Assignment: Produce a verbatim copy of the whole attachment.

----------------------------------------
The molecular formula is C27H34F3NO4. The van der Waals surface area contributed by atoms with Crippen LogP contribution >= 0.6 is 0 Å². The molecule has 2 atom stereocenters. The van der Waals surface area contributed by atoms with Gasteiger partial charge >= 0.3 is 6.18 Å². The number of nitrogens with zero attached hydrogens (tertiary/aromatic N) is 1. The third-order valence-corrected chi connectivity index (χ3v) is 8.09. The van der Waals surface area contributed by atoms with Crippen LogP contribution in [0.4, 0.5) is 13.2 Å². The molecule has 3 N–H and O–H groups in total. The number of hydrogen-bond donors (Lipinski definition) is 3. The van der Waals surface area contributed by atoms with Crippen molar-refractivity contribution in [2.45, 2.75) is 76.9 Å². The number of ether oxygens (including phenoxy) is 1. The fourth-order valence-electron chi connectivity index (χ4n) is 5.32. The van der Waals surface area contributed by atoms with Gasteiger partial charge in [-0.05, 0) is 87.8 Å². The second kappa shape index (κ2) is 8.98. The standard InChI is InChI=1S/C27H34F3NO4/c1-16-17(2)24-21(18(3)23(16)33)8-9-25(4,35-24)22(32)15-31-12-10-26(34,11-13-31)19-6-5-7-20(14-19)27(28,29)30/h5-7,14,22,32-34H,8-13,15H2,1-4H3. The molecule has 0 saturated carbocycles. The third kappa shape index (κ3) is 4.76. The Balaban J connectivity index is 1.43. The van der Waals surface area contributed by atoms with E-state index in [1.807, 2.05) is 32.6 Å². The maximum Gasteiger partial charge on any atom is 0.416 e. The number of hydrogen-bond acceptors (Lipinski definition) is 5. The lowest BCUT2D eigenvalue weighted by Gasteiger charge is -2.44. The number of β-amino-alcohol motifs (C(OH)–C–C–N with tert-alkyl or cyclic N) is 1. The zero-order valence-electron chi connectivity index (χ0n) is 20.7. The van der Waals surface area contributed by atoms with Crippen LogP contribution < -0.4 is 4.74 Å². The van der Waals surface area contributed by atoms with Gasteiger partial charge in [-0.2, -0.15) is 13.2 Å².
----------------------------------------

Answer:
The molecular formula is C27H34F3NO4. The van der Waals surface area contributed by atoms with Crippen LogP contribution >= 0.6 is 0 Å². The molecule has 2 atom stereocenters. The van der Waals surface area contributed by atoms with Gasteiger partial charge >= 0.3 is 6.18 Å². The number of nitrogens with zero attached hydrogens (tertiary/aromatic N) is 1. The third-order valence-corrected chi connectivity index (χ3v) is 8.09. The van der Waals surface area contributed by atoms with Crippen LogP contribution in [0.4, 0.5) is 13.2 Å². The molecule has 3 N–H and O–H groups in total. The number of hydrogen-bond donors (Lipinski definition) is 3. The van der Waals surface area contributed by atoms with Crippen molar-refractivity contribution in [2.45, 2.75) is 76.9 Å². The number of ether oxygens (including phenoxy) is 1. The fourth-order valence-electron chi connectivity index (χ4n) is 5.32. The van der Waals surface area contributed by atoms with Gasteiger partial charge in [-0.05, 0) is 87.8 Å². The second kappa shape index (κ2) is 8.98. The standard InChI is InChI=1S/C27H34F3NO4/c1-16-17(2)24-21(18(3)23(16)33)8-9-25(4,35-24)22(32)15-31-12-10-26(34,11-13-31)19-6-5-7-20(14-19)27(28,29)30/h5-7,14,22,32-34H,8-13,15H2,1-4H3. The molecule has 0 saturated carbocycles. The third kappa shape index (κ3) is 4.76. The Balaban J connectivity index is 1.43. The van der Waals surface area contributed by atoms with E-state index in [1.807, 2.05) is 32.6 Å². The maximum Gasteiger partial charge on any atom is 0.416 e. The number of hydrogen-bond acceptors (Lipinski definition) is 5. The lowest BCUT2D eigenvalue weighted by Gasteiger charge is -2.44. The number of β-amino-alcohol motifs (C(OH)–C–C–N with tert-alkyl or cyclic N) is 1. The zero-order valence-electron chi connectivity index (χ0n) is 20.7. The van der Waals surface area contributed by atoms with Crippen LogP contribution < -0.4 is 4.74 Å². The van der Waals surface area contributed by atoms with Gasteiger partial charge in [-0.2, -0.15) is 13.2 Å².